LOL LOL LOL LOL LOL LOL LOL

Scratching head

Are you suggesting there is someone better?

I cannot imagine that anyone is so foolish as to insult St Thomas Aquinas and if so I have no interest in discussing this with such a one, who in mocking St Thomas Aquinas has placed themselves outside the pale of the discussion so far as I am concerned.

If one does not believes The Angelic Doctor is the greatest of all the church doctors, I'll grant that it is commonly accepted either to be him or St Augustine but I think him the greater.
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#17
(02-02-2012, 07:44 PM)Crusading Philologist Wrote:
(02-02-2012, 07:20 PM)TrentCath Wrote: There are several serious differences:
ii)Original Sin

Of all of the points of controversy between Catholics and Orthodox, this one has to be the most pointless. The Orthodox and Catholic views are basically two sides of the same coin, and people who try to make the differences here into some sort of irresolvable conflict are speaking nonsense. East and West have ended up emphasizing different parts of original sin, but the two views are easily reconciled. Much of the problem came about only because Western theologians moved more toward an exclusively moral view during the Counter-Reformation, while some recent Orthodox theologians have rejected the more moral elements handed down to them out of a need to rid themselves of anything that seems too "Augustinian."However, it is very easy to incorporate both sides into one integrated definition of original sin and this was in fact done by many of the Fathers before the split.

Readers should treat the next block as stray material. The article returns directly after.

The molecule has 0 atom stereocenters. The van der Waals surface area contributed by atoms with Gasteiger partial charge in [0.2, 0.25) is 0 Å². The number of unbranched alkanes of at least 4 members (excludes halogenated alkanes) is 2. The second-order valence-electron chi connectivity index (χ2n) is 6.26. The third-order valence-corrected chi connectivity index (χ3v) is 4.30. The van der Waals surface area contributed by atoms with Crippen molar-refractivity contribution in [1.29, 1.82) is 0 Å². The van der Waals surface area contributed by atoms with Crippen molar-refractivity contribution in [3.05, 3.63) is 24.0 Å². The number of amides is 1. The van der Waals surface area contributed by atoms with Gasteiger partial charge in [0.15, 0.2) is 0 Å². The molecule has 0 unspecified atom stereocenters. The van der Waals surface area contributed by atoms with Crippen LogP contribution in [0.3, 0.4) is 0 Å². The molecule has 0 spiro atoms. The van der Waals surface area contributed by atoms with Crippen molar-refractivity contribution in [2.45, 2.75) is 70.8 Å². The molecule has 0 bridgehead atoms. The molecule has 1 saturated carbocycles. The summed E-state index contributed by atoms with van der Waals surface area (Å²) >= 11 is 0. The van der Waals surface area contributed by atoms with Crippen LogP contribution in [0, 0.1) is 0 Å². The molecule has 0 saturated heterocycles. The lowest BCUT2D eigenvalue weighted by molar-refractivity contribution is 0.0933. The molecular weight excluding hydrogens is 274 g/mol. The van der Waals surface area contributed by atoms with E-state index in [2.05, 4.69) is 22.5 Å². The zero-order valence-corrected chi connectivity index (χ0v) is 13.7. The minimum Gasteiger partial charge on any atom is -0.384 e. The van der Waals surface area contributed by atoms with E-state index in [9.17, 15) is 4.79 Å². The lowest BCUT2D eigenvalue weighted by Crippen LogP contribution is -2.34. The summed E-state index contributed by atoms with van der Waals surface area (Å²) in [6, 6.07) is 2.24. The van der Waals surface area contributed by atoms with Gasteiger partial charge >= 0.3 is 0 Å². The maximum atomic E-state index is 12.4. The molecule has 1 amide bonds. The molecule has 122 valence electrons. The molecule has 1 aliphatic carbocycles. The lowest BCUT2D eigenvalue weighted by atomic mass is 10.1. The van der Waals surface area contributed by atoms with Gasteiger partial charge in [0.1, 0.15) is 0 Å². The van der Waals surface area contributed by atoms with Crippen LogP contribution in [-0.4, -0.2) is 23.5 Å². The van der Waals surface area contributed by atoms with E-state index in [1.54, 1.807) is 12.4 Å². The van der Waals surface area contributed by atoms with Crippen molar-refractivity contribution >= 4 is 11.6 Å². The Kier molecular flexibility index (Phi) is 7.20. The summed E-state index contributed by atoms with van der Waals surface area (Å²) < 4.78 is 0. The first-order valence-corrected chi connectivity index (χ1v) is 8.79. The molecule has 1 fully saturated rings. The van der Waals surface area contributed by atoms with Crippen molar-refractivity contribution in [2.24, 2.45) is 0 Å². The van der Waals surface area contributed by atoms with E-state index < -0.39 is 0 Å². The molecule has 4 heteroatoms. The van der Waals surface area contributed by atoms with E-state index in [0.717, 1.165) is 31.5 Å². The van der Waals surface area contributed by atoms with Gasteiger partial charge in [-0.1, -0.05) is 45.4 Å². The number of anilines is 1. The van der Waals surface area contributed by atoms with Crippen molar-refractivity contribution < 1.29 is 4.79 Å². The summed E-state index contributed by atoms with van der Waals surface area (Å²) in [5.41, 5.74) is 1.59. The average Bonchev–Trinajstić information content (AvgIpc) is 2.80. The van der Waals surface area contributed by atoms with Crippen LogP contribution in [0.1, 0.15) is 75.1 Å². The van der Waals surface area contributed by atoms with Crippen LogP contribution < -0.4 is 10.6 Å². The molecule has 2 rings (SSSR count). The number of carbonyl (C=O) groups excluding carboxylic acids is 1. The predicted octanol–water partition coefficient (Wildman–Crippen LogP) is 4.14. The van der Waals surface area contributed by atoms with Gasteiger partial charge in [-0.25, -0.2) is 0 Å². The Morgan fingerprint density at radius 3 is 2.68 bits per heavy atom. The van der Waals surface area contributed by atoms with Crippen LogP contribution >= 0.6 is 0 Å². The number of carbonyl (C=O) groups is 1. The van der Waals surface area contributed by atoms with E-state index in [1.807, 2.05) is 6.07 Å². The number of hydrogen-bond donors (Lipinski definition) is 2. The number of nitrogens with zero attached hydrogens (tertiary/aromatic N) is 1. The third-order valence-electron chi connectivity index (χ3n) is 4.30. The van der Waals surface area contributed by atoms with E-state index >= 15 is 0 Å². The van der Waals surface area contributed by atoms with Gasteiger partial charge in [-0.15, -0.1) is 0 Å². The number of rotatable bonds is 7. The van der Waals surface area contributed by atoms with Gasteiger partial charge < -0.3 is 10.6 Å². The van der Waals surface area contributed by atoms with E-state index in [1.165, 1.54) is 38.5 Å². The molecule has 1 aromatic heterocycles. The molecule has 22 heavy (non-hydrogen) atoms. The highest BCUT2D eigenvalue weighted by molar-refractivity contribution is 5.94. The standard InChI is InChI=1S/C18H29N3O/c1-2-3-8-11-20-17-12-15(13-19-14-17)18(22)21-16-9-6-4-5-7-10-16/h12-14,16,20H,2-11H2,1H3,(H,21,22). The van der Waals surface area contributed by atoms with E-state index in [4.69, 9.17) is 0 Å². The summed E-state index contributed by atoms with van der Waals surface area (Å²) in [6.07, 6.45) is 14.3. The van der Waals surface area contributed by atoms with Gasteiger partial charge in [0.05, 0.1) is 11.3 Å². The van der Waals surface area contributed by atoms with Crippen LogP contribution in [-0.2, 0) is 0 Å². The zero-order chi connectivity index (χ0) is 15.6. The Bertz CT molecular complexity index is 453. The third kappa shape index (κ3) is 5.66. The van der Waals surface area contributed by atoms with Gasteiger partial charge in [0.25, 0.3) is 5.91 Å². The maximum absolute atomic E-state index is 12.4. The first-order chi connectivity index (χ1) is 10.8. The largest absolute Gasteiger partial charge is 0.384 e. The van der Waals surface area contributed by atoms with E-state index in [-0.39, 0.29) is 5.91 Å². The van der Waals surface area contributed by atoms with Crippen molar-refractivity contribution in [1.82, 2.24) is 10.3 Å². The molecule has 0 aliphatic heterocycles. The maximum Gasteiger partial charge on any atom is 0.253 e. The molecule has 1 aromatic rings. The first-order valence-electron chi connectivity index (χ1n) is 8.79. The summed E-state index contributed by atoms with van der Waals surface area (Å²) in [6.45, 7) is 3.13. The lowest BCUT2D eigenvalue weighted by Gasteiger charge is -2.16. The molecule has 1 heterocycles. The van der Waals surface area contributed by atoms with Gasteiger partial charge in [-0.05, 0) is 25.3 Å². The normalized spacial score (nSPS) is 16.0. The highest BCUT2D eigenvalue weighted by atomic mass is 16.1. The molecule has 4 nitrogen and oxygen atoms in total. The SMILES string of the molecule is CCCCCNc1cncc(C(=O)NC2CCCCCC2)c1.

That really depends on which theologian you speak to, some eastern theologians outright reject the de fide view of the Church, again the fact is the Orthodox churches do not have doctrinal unity either  amongst themselves or over time no matter how much they like to claim they do.
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#18
Let's not be ridiculous.
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#19
(02-03-2012, 06:25 AM)Crusading Philologist Wrote: Let's not be ridiculous.

Huh?
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#20
(02-03-2012, 12:13 AM)Melkite Wrote:
(02-02-2012, 03:19 PM)newyorkcatholic Wrote: what is Adam's Curse if not original sin?

Death.

A view that is thoroughly rejected by The Catholic Church, '2. If any one asserts, that the prevarication of Adam injured himself alone, and not his posterity; and that the holiness and justice, received of God, which he lost, he lost for himself alone, and not for us also; or that he, being defiled by the sin of disobedience, has only transfused death, and pains of the body, into the whole human race, but not sin also, which is the death of the soul; let him be anathema:--whereas he contradicts the apostle who says; By one man sin entered into the world, and by sin death, and so death passed upon all men, in whom all have sinned.' Council of Trent, Decree on original sin

One can say that death is on of the consequences of sin but to say it is the only one defies the reality of sin. It is clear that man also has an inclination to sin, that his will is gravely weakened and that man can no longer possess original justice and indeed does not. Death may be the result of original sin, but it cannot be original sin per se.

If death was original sin, then what would be the punishment for original sin? Surely God cannot have let it gone unpunished? Further how do we deal with the question of mans original justice or will? Do we deny that man had original justice in the first place or deny that mans will was stronger before than after the fall? If we do not do we say that these are merely consequences of death? Neither are these statements are supported by the tradition of the church or scripture and the second is simply illogical, mans loss of original justice occurred because of Adams sin not death, it is therefore clear that original sin cannot be death.